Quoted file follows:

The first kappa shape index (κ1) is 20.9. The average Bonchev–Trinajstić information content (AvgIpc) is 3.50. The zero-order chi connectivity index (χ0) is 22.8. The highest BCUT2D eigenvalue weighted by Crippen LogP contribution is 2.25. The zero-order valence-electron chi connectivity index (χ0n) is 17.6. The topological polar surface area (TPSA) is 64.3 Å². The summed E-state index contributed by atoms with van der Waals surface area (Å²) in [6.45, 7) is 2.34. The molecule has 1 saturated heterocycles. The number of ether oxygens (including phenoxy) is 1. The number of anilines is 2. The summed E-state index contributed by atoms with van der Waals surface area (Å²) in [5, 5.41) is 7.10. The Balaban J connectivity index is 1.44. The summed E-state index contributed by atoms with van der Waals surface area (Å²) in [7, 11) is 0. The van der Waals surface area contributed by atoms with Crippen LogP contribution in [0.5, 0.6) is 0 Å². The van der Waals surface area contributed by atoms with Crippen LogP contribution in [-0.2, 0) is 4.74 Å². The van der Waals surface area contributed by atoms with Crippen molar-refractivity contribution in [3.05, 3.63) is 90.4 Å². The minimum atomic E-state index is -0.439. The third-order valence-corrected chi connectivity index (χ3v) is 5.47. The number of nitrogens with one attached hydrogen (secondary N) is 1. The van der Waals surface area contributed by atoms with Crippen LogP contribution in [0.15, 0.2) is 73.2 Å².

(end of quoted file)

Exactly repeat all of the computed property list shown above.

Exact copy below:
The first kappa shape index (κ1) is 20.9. The average Bonchev–Trinajstić information content (AvgIpc) is 3.50. The zero-order chi connectivity index (χ0) is 22.8. The highest BCUT2D eigenvalue weighted by Crippen LogP contribution is 2.25. The zero-order valence-electron chi connectivity index (χ0n) is 17.6. The topological polar surface area (TPSA) is 64.3 Å². The summed E-state index contributed by atoms with van der Waals surface area (Å²) in [6.45, 7) is 2.34. The molecule has 1 saturated heterocycles. The number of ether oxygens (including phenoxy) is 1. The number of anilines is 2. The summed E-state index contributed by atoms with van der Waals surface area (Å²) in [5, 5.41) is 7.10. The Balaban J connectivity index is 1.44. The summed E-state index contributed by atoms with van der Waals surface area (Å²) in [7, 11) is 0. The van der Waals surface area contributed by atoms with Crippen LogP contribution in [0.5, 0.6) is 0 Å². The van der Waals surface area contributed by atoms with Crippen LogP contribution in [-0.2, 0) is 4.74 Å². The van der Waals surface area contributed by atoms with Crippen molar-refractivity contribution in [3.05, 3.63) is 90.4 Å². The minimum atomic E-state index is -0.439. The third-order valence-corrected chi connectivity index (χ3v) is 5.47. The number of nitrogens with one attached hydrogen (secondary N) is 1. The van der Waals surface area contributed by atoms with Crippen LogP contribution in [0.15, 0.2) is 73.2 Å².